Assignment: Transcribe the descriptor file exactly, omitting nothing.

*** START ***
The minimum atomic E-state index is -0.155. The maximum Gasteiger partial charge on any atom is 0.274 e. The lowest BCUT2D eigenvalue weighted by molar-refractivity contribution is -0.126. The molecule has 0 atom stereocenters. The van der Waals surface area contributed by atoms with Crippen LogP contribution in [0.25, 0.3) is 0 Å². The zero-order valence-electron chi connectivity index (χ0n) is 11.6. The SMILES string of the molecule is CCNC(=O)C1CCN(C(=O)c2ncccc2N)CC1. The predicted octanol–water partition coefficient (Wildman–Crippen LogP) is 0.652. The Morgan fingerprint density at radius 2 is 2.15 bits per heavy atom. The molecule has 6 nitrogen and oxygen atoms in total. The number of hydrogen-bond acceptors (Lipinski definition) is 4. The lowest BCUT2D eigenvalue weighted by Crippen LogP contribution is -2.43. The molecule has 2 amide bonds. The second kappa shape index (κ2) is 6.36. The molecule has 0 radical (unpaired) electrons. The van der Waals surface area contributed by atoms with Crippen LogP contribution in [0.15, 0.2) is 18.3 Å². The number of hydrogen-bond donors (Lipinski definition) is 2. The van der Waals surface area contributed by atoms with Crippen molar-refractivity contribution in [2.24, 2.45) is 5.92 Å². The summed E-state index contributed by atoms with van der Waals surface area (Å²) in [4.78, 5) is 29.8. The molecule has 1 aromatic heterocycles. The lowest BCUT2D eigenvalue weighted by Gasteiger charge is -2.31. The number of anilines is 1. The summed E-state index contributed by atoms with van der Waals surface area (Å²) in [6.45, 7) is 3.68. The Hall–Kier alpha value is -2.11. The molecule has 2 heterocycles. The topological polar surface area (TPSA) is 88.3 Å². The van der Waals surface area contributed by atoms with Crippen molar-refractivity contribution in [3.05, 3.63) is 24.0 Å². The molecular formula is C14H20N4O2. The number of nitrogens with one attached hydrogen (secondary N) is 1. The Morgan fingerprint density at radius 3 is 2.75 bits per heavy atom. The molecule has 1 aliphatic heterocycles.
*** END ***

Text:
The minimum atomic E-state index is -0.155. The maximum Gasteiger partial charge on any atom is 0.274 e. The lowest BCUT2D eigenvalue weighted by molar-refractivity contribution is -0.126. The molecule has 0 atom stereocenters. The van der Waals surface area contributed by atoms with Crippen LogP contribution in [0.25, 0.3) is 0 Å². The zero-order valence-electron chi connectivity index (χ0n) is 11.6. The SMILES string of the molecule is CCNC(=O)C1CCN(C(=O)c2ncccc2N)CC1. The predicted octanol–water partition coefficient (Wildman–Crippen LogP) is 0.652. The Morgan fingerprint density at radius 2 is 2.15 bits per heavy atom. The molecule has 6 nitrogen and oxygen atoms in total. The number of hydrogen-bond acceptors (Lipinski definition) is 4. The lowest BCUT2D eigenvalue weighted by Crippen LogP contribution is -2.43. The molecule has 2 amide bonds. The second kappa shape index (κ2) is 6.36. The molecule has 0 radical (unpaired) electrons. The van der Waals surface area contributed by atoms with Crippen LogP contribution in [0.15, 0.2) is 18.3 Å². The number of hydrogen-bond donors (Lipinski definition) is 2. The van der Waals surface area contributed by atoms with Crippen molar-refractivity contribution in [2.24, 2.45) is 5.92 Å². The summed E-state index contributed by atoms with van der Waals surface area (Å²) in [4.78, 5) is 29.8. The molecule has 1 aromatic heterocycles. The lowest BCUT2D eigenvalue weighted by Gasteiger charge is -2.31. The number of anilines is 1. The summed E-state index contributed by atoms with van der Waals surface area (Å²) in [6.45, 7) is 3.68. The Hall–Kier alpha value is -2.11. The molecule has 2 heterocycles. The topological polar surface area (TPSA) is 88.3 Å². The van der Waals surface area contributed by atoms with Crippen molar-refractivity contribution in [3.05, 3.63) is 24.0 Å². The molecular formula is C14H20N4O2. The number of nitrogens with one attached hydrogen (secondary N) is 1. The Morgan fingerprint density at radius 3 is 2.75 bits per heavy atom. The molecule has 1 aliphatic heterocycles.